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Looking Closer: New Nanostructure Fabric Mops Ocean Oil Spills

Posted on May 19th, 2016 by in New Materials & Applications

April 20th marked the sixth anniversary of the Deepwater Horizon explosion, which killed 11 crew members onboard the offshore drilling rig and caused the largest accidental marine oil spill in the history of the petroleum industry. Close to five million barrels of oil were released into the Gulf of Mexico over the course of three months, with disastrous economic, environmental, and social consequences.

Marine oil spills are some of the most catastrophic pollution events, spreading for hundreds of nautical miles in thin oil slicks which can cover ocean surfaces and coastlines with a destructive coating. Cleanup is often difficult, taking anywhere from weeks to years, and full recovery from the profound effects of the spill may take decades. Even small spills at the wrong time or season, in particularly sensitive environments, or in remote areas, may prove to be terribly destructive.

Although there have been substantial policy changes to prevent oil spills, as well as technological improvements to reduce their occurrence, they unfortunately remain possible as long as oil is extracted from below the ocean floor or transported by sea. Therefore, the development of effective cleanup methods is crucial. During the Deepwater Horizon disaster, multiple approaches were employed, including skimming the floating oil, controlled burning, and use of chemical dispersants and oil-absorbing pom-poms. Despite all these efforts, the U.S. Coast Guard stated four years after the spill that a lot of recovery work was still remaining, both on re-oiling events on previously cleaned coastline segments, and on new oiling discoveries.

Now, a team of researchers from Queensland University of Technology in Australia has developed what may constitute a more efficient way of removing marine oil spills: a new multipurpose fabric that can function as a mop over the ocean surface, removing the oil slick without absorbing water.

The methodology to produce this fabric, which has been published in the April issue of ChemPlusChem, consists of covering a conventional textile in a layer of semiconducting nanostructures shaped like rods, which are highly hydrophobic and can trap oil and other organic pollutants, while water runs straight off. The resulting fabric is highly effective separating organic solvents and oils from fresh or salt water. On a large scale, it could mop up crude oil to saturation point and then be reused after washing with a common organic solvent.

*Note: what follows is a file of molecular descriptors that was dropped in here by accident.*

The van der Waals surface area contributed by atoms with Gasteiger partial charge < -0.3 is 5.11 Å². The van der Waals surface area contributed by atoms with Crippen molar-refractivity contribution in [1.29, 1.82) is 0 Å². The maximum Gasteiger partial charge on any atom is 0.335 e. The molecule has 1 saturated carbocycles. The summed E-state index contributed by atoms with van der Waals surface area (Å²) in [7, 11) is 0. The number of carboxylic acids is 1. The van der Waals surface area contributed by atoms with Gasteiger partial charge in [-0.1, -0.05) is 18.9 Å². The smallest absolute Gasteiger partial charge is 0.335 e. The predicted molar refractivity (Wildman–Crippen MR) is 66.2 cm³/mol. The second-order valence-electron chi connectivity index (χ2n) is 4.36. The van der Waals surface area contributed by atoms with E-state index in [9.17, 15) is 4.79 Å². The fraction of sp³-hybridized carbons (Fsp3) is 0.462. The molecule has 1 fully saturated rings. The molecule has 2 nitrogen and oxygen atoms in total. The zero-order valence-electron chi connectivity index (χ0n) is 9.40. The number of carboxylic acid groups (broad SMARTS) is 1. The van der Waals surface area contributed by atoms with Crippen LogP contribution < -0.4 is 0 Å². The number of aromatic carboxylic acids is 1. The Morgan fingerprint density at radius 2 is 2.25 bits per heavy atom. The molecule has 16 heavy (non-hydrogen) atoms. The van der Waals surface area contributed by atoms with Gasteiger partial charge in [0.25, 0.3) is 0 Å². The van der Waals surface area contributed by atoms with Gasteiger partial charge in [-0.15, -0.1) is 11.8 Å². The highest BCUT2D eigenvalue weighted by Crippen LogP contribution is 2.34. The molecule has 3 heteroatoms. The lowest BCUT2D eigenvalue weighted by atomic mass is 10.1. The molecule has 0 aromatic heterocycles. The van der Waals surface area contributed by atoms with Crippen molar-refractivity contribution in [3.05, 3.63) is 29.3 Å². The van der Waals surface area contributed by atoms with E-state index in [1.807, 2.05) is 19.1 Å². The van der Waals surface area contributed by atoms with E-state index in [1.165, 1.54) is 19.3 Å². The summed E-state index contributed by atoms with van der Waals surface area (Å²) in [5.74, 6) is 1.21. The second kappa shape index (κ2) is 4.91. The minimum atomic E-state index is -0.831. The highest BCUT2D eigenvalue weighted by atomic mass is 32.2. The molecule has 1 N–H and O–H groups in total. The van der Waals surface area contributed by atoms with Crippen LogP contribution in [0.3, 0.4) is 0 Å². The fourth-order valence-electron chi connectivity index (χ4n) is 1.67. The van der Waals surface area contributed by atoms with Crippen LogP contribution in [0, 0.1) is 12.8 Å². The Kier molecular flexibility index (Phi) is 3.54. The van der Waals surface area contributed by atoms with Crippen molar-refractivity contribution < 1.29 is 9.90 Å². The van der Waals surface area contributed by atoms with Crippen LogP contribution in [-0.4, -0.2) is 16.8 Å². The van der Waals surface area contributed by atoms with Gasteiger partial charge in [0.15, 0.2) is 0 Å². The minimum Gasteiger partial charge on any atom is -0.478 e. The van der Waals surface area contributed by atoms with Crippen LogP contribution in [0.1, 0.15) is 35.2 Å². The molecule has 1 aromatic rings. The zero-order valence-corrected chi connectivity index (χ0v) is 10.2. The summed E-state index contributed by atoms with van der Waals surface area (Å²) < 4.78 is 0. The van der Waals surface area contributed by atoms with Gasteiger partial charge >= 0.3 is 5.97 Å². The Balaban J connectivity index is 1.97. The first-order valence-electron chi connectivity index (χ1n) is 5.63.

Associate Professor Anthony O’Mullane, leading author of the paper, says that the chemistry behind the production of the new fabric was not complex.  The team used commercially available nylon that already had a seed layer of silver woven into it, which facilitated the subsequent step, although in principle any other textile could work. They then dipped this fabric into a vat where a copper layer was electrochemically deposited, and finally converted the fabric into a semiconducting material with the addition of another solution that caused nanostructures to grow on its surface.

Ultimately, a major requirement of any material used for marine oil cleanup applications is stability under wide-ranging environmental conditions. The Australian team will next test the scalability of their approach and the ability of their fabric, which has already been proven to be chemically robust, to withstand tough weather conditions.

And because the new material is multifunctional, it has an exciting potential to perform multiple roles. As professor O’Mullane indicates, the antibacterial properties arising from the presence of copper could be used to kill germs while also separating water from industrial waste in waterways, or to decontaminate water in remote and poor communities where water contamination is an issue. And because the material is also a semi-conductor, it can interact with visible light to degrade organic pollutants such as those found in waste water streams.

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